Radiation therapy plays a major role in the treatment of patients with bone metastases. The primary goals of treatment include pain relief and relief of neurologic symptoms, if present. Approximately 70% of patients will achieve pain relief with palliative external beam radiotherapy. Improvement in the severity of pain may occur within as few as 48 to 72 hours of initiation of therapy, but in some patients significant relief of pain may not occur for 4 weeks after completion of therapy. Treatment schemes ranging from 800 cGy in a single treatment to 3000 cGy in 10 treatments have not been shown to result in major differences in outcome. Treatment decisions must be individualized based on factors such as the patient’s performance status, life expectancy, location of the lesion, and size of area to be treated. External beam radiotherapy is recommended after surgical treatment of pathologic fractures or impending fractures to decrease the need for a second surgical procedure and improve the patient’s functional outcome. External beam radiotherapy continues to be an important component of the palliative treatment of bone metastases. Its integration with newer therapeutic modalities such as vertebroplasty and radiofrequency ablation currently is being studied.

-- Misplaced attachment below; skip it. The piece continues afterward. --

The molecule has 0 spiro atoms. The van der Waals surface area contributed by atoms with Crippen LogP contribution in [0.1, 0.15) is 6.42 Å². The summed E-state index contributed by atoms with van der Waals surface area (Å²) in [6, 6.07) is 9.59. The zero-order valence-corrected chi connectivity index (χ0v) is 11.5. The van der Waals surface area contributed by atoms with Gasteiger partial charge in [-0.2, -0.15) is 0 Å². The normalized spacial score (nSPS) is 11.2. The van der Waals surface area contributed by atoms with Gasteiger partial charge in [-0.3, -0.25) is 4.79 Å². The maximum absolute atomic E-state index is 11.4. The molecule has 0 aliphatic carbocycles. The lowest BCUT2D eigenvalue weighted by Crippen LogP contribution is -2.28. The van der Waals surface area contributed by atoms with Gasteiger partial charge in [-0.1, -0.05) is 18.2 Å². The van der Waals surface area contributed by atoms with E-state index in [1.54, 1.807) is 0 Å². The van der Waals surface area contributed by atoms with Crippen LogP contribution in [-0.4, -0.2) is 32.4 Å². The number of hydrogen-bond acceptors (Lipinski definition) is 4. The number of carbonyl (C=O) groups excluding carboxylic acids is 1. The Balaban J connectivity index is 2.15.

Full-text article